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Rule 3: Product-Based Differentiation is Desirable, but Not Essential if you have the Right Commercial Strategy Pharma’s desire is always to gain differentiation from the competition, as such angles are the lifeblood of the marketing organisation. For products facing patent expiry differentiation is both doubly important and doubly challenging to make successful. One the one hand, anything that can give an edge over direct generic rivals must be good, while on the other hand, gaining any kind of premium or preferential usage if not targeted towards a real unmet need can be a significant challenge. As such, any investments in late or mature stage formulation, combination, device or packaging tactics must be carefully evaluated to ensure ROI, and in most cases targeted to geographies where such enhancements are valued by the influencing stakeholders (e.g. BRIC markets). For many (perhaps even most) brands facing patent expiry, such differentiation is unlikely to be feasible, but that doesn’t mean pharma should give up. Establishing a strong commercial strategy, including plans for price competition (list, discount, rebate, co-pay support etc.), stakeholder management and potentially an approach to play directly in the generic market, is essential to ensure global profit maximization. The benefits of strong global coordination of such efforts cannot be understated – leaving such tactics in the hands of local markets in today’s intertwined reference priced world can be the road to disaster.

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Rule 4: Playing with a Generic Strategy Can be Valuable …but only if you know what you are doing (and why!) Three core approaches to playing in the generics market exist for a brand owner. The first approach is the true own generic, where a company sells a low cost generic version of their brand, usually through their own generic subsidiary. The second approach is the licensed generic, where the brand company sells the finished dose to a generic company, who then sells the generic under their own brand. The third approach is the true ‘authorised’ generic, where the branded company allows a competitor generic to launch ahead of patent expiry, usually as a result of a settlement or an agreed up-front payment and/or royalty. All three of these approaches rely on the own generic being able to establish, and maintain a competitive advantage within the competitive generics markets, and thus are most effective in situations where the expected competition is not overly fierce. Own generic strategies, for example, can make sense in markets where tender deals for generics are common, such as with German sick funds or some hospital contracts, where provided you can offer a competitive deal, you can take 100% of the market. Authorised generics deals only tend to work in markets where a first-to-market advantage for a generic can be sustained, for example in certain brand loyal European markets and in situations where competition will be forcibly limited for a defined period, such as during the 180 day exclusivity period in the US; after all, why would a generic company pay up front for early access if they did not believe they could reap a competitive advantage after other competitors entered? Whatever the outside world may think, generic strategies will increasingly become part of the arsenal of branded pharma’s approach to global success in the next decade. The critical question will be who can make it work most effectively, to the benefit of both the company and the healthcare system?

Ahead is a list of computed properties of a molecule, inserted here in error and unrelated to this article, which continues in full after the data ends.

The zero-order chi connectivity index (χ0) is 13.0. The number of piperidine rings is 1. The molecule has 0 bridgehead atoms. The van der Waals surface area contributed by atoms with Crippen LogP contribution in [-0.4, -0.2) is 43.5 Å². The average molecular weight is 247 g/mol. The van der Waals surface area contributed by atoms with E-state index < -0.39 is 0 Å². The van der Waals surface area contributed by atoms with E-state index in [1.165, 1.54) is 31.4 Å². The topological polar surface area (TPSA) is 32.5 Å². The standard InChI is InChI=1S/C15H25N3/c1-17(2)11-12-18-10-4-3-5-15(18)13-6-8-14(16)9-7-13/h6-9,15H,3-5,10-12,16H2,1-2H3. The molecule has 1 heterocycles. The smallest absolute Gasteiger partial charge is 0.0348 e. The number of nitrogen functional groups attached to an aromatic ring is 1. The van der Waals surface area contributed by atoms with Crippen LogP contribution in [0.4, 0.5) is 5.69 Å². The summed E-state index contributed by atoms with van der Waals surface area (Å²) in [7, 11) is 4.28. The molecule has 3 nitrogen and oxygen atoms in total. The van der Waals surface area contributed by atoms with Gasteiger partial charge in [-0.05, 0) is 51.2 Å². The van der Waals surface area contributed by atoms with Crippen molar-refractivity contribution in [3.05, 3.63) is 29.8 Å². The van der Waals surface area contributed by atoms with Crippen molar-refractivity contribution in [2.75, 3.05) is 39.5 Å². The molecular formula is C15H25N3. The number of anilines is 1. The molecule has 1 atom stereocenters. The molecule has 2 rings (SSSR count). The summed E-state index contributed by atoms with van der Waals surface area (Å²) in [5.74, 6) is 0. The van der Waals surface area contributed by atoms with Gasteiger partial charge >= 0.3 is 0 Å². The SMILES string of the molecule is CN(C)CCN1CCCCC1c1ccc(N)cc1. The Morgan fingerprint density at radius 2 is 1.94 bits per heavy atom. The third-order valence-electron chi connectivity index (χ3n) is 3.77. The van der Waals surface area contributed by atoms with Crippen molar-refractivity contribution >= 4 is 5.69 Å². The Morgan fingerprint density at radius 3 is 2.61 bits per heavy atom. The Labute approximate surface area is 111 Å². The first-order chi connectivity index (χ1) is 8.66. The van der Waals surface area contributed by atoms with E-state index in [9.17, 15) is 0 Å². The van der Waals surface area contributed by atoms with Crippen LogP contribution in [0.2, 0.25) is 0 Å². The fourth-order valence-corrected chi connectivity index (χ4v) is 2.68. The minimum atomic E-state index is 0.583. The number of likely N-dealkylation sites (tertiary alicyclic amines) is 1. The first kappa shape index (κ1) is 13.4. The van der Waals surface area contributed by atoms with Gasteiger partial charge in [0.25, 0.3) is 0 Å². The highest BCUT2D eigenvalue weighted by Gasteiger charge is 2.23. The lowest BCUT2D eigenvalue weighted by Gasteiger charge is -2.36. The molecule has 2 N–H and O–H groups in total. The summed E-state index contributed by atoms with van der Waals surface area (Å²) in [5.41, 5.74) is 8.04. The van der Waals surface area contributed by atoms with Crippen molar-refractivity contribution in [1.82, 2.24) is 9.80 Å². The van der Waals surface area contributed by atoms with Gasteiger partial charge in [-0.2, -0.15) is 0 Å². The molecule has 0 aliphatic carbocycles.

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Conclusion So, the patent cliff is here: strap on the parachute, and get ready to jump. At a minimum, check the weather reports and look down to make sure you know what you are facing before you jump. At best, rebuild the parachute into a hang-glider‌gravity will stick kick in, but maybe the way down could be a lot smoother!

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ABOUT Datamonitor Consulting Datamonitor Healthcare Consulting is a leading life sciences strategic consultancy firm that helps clients to operate smarter and more profitably in the complex pharmaceutical and biotech industries. Through our industry focus, depth of functional expertise, and strong scientific and market knowledge, we are able to tackle highly complex challenges, issues and opportunities in your business and market. Over 90% of our clients are repeat customers – confirmation that we continue to deliver the vision, collaboration and critical decision-making support you expect from a valued independent advisor. To discuss your business requirements further, please contact us at info@datamonitorconsulting.com.

Datamonitor is owned and operated by Informa plc (“Informa�) whose registered office is Mortimer House, 37-41 Mortimer Street, London, W1T 3JH. Registered in England and Wales Number 3099067.

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Basejumping for pharma